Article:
Estep was from the country, and country people knew what it took to survive. He was born at York, Ky., attended a two-room school on the head of Dry Run in Scioto County and then the high school at McDermott, where teacher Vernon McCall instilled even more patriotism in his mind.
All the talk of democracy and doing what’s right rubbed off on Estep, and after Japan pulled its sneak attack on the U.S. fleet at Pearl Harbor on Dec. 7, 1941, and after Hitler, a madman bent on ruling the world, declared war on America, he was, as they say, tearing at the bit.
“I’m no hero, but I couldn’t wait to volunteer to get at them. I wanted to kill those bastards,” he said.
He left school and joined the Marines in 1942, but was soon kicked out when they found out he was 16.
The following year, soon after he turned 17 on April 5, he enlisted in the U. S. Navy.
“The recruiter asked me what I wanted to do, and I told him I wanted to see the world, and I wanted to shoot guns,” he said.
He got both of those wants fulfilled.
By the time he was finished, he had been awarded four bronze stars, which are given for “heroic or meritorious achievement during military operations."
“I was in fine physical shape and I volunteered for anything and everything,” Estep said.
Estep was a gunner in the Navy’s Armed Guard. The Armed Guard served on Merchant Marine ships — cargo ships, tankers, and troop ships sailed by civilian volunteers, transporting supplies, troops, ammunition and other war material around the oceans of the world to wherever it was needed to fight and win the war.
The merchant ships had guns for defensive purposes, from “pea shooters” up to 5-inchers. Estep was trained to shoot them all as he and other sailors in the Armed Guard did exactly what its name implied in protecting the ships against enemy planes, submarines and surface ships.
On D-Day, June 6, 1944, the day America and its Allies stormed across the English Channel in an invasion of the coast of France to start the beginning of the end for Hitler, Estep was at the guns on board a Merchant ship carrying troops for an amphibious landing on Omaha Beach at Normandy.
He said the events of that day and the several days that followed have never left his mind.
Young American and Allied troops with backpacks and rifles climbed over the rail and down the side of the ship to load onto the smaller landing craft that would run them into the beach a mile or two away.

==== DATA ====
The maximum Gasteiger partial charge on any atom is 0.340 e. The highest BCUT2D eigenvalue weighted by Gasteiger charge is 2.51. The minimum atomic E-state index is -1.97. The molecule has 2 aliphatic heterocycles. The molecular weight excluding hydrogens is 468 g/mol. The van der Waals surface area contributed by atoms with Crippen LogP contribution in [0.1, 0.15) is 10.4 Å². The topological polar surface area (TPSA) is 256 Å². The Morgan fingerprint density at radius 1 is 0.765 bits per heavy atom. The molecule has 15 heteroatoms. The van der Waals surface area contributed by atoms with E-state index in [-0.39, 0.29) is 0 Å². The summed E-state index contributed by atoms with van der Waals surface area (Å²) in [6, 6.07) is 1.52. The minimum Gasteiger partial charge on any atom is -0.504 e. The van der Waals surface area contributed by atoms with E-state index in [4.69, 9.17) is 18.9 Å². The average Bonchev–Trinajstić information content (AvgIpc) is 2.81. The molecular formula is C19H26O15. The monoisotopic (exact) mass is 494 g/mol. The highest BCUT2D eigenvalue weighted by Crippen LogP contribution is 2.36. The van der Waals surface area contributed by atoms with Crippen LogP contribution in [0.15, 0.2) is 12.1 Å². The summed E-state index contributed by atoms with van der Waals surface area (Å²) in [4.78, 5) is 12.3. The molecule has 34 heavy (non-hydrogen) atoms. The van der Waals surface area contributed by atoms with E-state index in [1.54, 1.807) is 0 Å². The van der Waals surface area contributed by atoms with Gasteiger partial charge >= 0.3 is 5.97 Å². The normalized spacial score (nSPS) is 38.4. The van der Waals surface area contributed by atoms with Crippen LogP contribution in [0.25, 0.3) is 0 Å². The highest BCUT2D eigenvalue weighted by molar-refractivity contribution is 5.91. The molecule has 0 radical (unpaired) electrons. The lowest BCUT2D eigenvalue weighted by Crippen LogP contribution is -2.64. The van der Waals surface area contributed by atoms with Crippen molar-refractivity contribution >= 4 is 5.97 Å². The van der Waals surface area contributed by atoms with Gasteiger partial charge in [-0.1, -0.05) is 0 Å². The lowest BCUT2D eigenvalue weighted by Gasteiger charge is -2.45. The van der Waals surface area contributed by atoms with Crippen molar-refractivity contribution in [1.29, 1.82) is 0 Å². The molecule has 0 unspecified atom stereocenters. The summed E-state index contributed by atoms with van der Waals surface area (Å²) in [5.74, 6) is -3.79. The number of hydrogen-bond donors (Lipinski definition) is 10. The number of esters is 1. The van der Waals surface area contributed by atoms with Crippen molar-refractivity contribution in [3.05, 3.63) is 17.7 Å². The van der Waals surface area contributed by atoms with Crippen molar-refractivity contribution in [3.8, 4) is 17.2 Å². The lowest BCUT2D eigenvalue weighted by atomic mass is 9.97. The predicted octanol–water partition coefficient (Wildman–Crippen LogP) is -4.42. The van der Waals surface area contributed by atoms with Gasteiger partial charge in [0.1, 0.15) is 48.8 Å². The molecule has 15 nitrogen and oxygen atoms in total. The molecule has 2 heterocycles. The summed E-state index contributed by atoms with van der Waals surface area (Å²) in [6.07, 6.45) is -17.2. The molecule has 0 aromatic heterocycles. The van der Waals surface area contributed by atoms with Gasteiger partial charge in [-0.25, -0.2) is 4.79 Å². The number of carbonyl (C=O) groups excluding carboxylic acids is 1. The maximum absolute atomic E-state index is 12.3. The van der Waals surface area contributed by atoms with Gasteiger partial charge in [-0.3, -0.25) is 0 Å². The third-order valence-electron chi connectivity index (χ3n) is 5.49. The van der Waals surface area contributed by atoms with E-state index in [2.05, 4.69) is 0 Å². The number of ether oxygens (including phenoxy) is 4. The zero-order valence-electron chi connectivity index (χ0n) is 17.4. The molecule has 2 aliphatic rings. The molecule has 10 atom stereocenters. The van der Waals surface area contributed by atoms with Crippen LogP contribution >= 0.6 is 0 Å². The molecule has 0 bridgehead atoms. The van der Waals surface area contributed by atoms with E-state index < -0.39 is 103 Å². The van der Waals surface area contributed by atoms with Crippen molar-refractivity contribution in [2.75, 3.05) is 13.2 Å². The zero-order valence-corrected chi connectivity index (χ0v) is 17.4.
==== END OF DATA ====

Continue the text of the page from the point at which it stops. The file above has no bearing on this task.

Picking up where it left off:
Rifle bullets broke the sound barrier as they whizzed overhead. German guns in the pillboxes at the top of the hill behind the beach began to find their targets. Estep saw some of the men being blown off the ships around them.
“Some of those young boys got part way down the side of the ship and decided they didn’t want to go, they wanted to wait ‘till later. Some had to be literally pushed back down,” Estep said. “I saw it, and I’ll never forget it.”
He and the other gunners were busy pouring everything they had at the German defensive positions.
“I was as calm as I could be through it all, and that surprised some of my buddies. Some asked me later how I stayed so calm. I attributed it to my grandfather, James Estep, who once told me, ‘When your number is up, that’s when you’ll go, so there’s no use to worry yourself about it.’ I believed that.”
They went back across the channel for a second load. By the time they returned to the Normandy coast, some headway had been made by the invading infantry and the bombers and the tanks, but still they were being shot at.
“One thing you can’t forget is seeing all those bodies floating in the water, some without heads, some without legs or arms,” Estep said.
Before and after D-Day, Estep sailed on merchant ships to India, Panama, South America, Hawaii, Alaska and all points in between. He was up and down the East Coast of the U.S., spotting German submarines here and there but never taking a hit.
“I was on the bow one time and watched a torpedo coming straight at us. We were loaded down with ammunition, but the thing barely missed us,” he said.
After Germany surrendered, he served as a gunner on a regular Navy warship with the Fifth Fleet in the Pacific, off Luzon and in islands around the Philippines.
“We softened up the enemy for the landing forces. We fired a tracer bullet first, then poured everything we had on that flight pattern to the target. We could see the Japs jumping out of their holes,” Estep said.
He was serving on a mine-sweeper when Japan surrendered and the war ended.
“So the Navy filled my requests. I got to see the world and fire plenty of guns. When you’re shooting a gun you feel better. It’s the waiting for action to begin that gets to you,” he said. “I’d do it all again if I had to. I loved it.
“I mustered out of active duty in 1946 or 1947, but remained in the reserves and was sent up to Alaska on an ice cutter. I was in seven and one-half years all together.”
Disbanded following the end of World War II, the Armed Guard is little remembered today by the general public, or even within the Navy.
But without the Navy’s Armed Guard and the merchant marines, who were uniquely dependent upon one another, being literally in the same boat, World War II would have lasted longer than what it did.
Estep said there were 26 gunners, counting himself, who survived the D-Day battles, and six of them are alive today.
He had two blood brothers and a foster brother who also served in World War II. He has two children and four grandchildren.
After the war, he earned an associate degree from Ohio State University and taught university classes in Real Estate for a time.
He has been employed in the real estate business in Portsmouth for 52 years and is trying every day to retire.
He apparently has retired from shooting. He doesn’t own a gun.